The North Esk is very much a spate river, requiring rain to give good sport especially in the summer months although the later months of September and October are usually the most prolific as long as there is sufficient water to let the fish run the river. This is the time when bigger fish start to run the system, with fish between 20lbs and 30lbs not uncommon.
May to August is good for sea trout
Sea trout also run the river from late May to August and may also be caught following a summer spate, perhaps on a small silver stoat tube fly fished on a single handed rod of about ten feet.
Grilse begin to run in May and move through the system quickly. The peak run is in July which, given reasonable angling conditions, can result in catches throughout the river. Although not famed for its sea trout, this species can provide interesting night fishing during the early summer.
West Water is famed for sea trout and grilse
The autumn fish spread throughout the system given favourable weather conditions. One of the most beautiful tributaries is the West Water and this provides a variety of fishing from the late spring onwards. It is famed for sea trout and grilse.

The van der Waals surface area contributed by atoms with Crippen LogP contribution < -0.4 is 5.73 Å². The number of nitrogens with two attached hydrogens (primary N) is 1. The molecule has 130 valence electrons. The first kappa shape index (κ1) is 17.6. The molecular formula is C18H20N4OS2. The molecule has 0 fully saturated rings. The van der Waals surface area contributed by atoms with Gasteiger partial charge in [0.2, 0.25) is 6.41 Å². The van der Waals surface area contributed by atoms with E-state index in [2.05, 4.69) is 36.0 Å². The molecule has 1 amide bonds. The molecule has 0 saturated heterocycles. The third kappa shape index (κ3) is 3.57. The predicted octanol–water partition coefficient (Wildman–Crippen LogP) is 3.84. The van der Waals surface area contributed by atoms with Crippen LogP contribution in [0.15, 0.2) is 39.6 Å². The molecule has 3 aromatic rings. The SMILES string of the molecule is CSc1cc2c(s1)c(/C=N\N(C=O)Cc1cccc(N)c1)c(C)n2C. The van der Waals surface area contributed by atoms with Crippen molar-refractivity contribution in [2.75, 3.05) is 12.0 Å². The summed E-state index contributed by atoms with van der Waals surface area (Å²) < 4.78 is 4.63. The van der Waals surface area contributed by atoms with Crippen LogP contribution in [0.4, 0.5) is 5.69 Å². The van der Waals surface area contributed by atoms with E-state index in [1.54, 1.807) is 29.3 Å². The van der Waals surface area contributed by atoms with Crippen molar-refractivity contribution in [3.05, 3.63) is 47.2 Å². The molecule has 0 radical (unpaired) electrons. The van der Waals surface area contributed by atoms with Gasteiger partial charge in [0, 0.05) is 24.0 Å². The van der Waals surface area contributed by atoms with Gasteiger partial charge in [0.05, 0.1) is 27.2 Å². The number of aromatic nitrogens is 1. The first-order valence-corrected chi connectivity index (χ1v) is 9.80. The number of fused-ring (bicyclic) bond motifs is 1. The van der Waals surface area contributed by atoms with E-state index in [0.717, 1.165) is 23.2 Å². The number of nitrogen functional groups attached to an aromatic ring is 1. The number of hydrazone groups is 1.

Because the North Esk is a basically a spate river and the height of the water determines whether the fish will be running, the weather plays an important part in how good the fishing will be. To check the local weather information follow this link to visit the BBC Weather website for Montrose.
Local fishing tackle shops and sources of information
Local tackle shops who can supply flies, equipment and clothing for your visit and arrange permits include Montrose Guns and Tackle in Montrose, about five miles from Marykirk and Angus Angling in Forfar.
One of the most useful sources of information about fishing in the area can be viewed on the Esk Rivers.org website which covers most of the available beats on the River North Esk and the River South Esk. The site also has an on-line booking facility for many of the beats covered. Other useful sites include the Esk District Salmon Fishery Board & Esk Rivers Fisheries Trust website whilst day tickets can also be booked at Pert Fishings Ltd which contains a host of information on fishing in Scotland.